The global COVID-19 pandemic has undeniably transformed the way people live and work. The sudden drastic decline in airplane passenger traffic in relation to tourism and businesses has slammed NYC’s hospitality sector these past years. 4Q 2021 Manhattan occupancy rate was 69.2% compared to 30.1% in 4Q 2020 according to PWC lodging index. The surge in occupancy benefitted from the loosened COVID-19 protocols which enables hospitality and commercial sector to be more fully function. However, these numbers were still below the pre-COVID level where occupancy rates may reach north of 90%. Hundreds of city hotels were forced to close due to the pandemic and many of them are in the brink of filing bankruptcies where other numerous hotels are encumbered with debt while trying to stay afloat. Hotel owners and their creditors may incline to search for alternative uses for their buildings such as residential conversions. The current environment provides an opportunity for residential developers to convert older hotels to residential rentals and even condominiums.
Non-residential to residential conversions is not a new concept as the regulation of such permit was already enacted back in 1981. Article I Chapter 5 “Residential Conversion within Existing Building” was adopted to allow conversions to certain buildings in specific areas and was enacted due to an increase in illegal residential conversion. This chapter is applicable for properties located in Manhattan CD 1,2,3,4,5 and 6, Brooklyn CD 1,2,6 and 8 and Queens CD 1 and 2 erected prior to December 15, 1961. In addition, properties in Manhattan CD 1 in the area south of Murray Street and its easterly prolongation and the Brooklyn Bridge erected prior to January 1, 1977. The regulation eases the zoning restriction for residential conversion of older or obsolete non-residential buildings that requires substantial reinvestment.
Conversions within C6-1G, C6-2G, C6-2M, C6-4M, M1-5B, M1-5M and M1-6M would be permitted only by special permit. The properties converted per this section will not be subjected to residential floor area limitations, open space ratio, rear yard requirements and minimum distance between windows or walls. Instead, those residential requirements will be superseded by ZR 15-112 (Light and Air Provisions) and ZR 15-12 (Open Space Equivalent). Without the residential floor area limitations, hotel buildings with a total floor area on the zoning lot exceeds the maximum floor area of residences, such floor area excess may be converted to residences in its entirety. Light and Air Provisions states that every dwelling unit will be subjected to Section 277 of the Multiple Dwelling Law which requires less light and air for legal windows (less than 10 feet compared to 30 feet required under the residential zoning). Open Space Equivalent would require the converted building to have at least 30% and up to a maximum of 50% of the gross roof area to be accessible and provided for residential recreational use. Developers in turn, would not need to demolish the excess floor area and would not need to shave off the rear portion of the building for rear yards. Economically speaking, it will facilitate the residential conversion that might otherwise not meet residential bulk zoning requirements.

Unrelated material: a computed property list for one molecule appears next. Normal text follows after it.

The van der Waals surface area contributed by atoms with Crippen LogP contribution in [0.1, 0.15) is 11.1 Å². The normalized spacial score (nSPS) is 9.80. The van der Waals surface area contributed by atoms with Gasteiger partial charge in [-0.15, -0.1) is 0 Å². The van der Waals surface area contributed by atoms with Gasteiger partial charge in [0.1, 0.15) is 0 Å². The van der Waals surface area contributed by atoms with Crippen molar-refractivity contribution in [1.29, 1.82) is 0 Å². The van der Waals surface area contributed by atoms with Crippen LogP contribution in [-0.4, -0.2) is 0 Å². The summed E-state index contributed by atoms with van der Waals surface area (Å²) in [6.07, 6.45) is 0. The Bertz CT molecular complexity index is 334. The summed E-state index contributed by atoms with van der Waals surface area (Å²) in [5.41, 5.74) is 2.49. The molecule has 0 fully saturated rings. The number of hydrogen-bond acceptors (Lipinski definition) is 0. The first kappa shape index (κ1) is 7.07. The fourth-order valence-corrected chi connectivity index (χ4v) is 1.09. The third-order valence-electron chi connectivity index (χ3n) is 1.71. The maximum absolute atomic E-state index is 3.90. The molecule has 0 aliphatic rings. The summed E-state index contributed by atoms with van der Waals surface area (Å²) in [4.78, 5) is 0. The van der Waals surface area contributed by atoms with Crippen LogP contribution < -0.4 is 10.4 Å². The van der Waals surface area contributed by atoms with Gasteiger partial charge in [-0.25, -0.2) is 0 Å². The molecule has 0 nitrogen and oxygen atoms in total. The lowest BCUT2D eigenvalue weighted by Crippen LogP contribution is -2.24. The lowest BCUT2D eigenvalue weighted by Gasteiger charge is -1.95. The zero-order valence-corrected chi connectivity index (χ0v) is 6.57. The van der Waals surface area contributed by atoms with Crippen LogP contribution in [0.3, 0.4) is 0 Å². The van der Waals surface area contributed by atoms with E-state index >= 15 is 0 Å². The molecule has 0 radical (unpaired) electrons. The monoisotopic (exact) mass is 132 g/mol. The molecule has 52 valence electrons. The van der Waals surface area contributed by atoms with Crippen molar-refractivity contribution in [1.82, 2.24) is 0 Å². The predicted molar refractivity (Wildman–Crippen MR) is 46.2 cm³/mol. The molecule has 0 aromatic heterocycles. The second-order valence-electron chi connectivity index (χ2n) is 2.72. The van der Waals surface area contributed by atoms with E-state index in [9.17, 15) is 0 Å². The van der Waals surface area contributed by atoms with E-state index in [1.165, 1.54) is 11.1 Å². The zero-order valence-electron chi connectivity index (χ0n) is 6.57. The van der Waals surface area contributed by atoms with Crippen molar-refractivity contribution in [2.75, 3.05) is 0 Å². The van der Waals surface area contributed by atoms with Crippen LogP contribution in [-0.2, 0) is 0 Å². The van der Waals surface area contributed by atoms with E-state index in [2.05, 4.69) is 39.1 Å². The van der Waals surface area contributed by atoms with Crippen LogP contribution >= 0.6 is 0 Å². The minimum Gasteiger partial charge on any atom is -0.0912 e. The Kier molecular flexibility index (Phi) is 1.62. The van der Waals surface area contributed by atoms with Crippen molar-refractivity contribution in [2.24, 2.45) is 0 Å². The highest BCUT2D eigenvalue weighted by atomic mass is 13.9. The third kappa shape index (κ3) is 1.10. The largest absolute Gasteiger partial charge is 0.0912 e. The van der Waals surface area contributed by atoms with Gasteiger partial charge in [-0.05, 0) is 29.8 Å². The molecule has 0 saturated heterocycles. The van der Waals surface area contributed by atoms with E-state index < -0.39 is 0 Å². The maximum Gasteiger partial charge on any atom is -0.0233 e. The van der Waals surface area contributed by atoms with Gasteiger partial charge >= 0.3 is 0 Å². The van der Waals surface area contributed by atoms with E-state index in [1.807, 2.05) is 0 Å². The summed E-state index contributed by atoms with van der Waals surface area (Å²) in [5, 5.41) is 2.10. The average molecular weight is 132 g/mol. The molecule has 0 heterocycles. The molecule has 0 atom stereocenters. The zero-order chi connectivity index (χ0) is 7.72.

For non-residential buildings, hotel could be the best suit for residential conversion compared to offices because of its floor layout. Individual hotel guest rooms have its own window, bathrooms, wall separation and the whole floor is connected via corridor – a typical residential layout. Compared to offices which often adopt wall-less open floor plan and deeper inefficient layout for residences. A typical 500-600sf one-bedroom conversion would need a combination of two typical 250-300sf hotel rooms while two-bedroom would need three typical hotel rooms. A high-profile conversion includes the partial conversion of the Waldorf Astoria from hotel to residential – a hotel bought by Anbang Insurance Group for $1.95 billion in 2014. A hotel which opened in 1931 had over 1,400 guest rooms which is now converted to 375 residential condominiums and 375 renovated hotel rooms. New residences will range from studios starting at $1.7 million to four bedrooms starting at $18.5 million – Curbed. The 1922-era Excelsior Hotel at 45 West 81st Street sold for nearly $80 million in December 2021 to a developer who specializes in converting buildings to residences. High vacancy rates together with ballooning expenses would force hotel to close during COVID-19. Located in R10A zoning, residential conversion would be ideal with residential rents fetching $75-$80/sf and condominium sellouts averaging to north of $1,800/sf.
COVID-19 pandemic has been wrecking the hospitality industry. Residential conversion of pre-1961 hotel buildings through Article I Chapter 5 could be a solution to limit the economic hardship. Zoning flexibility would be key as it will clear the path for an economically feasible conversion which will unlock underlying value of properties and help the city return to an expanding economy.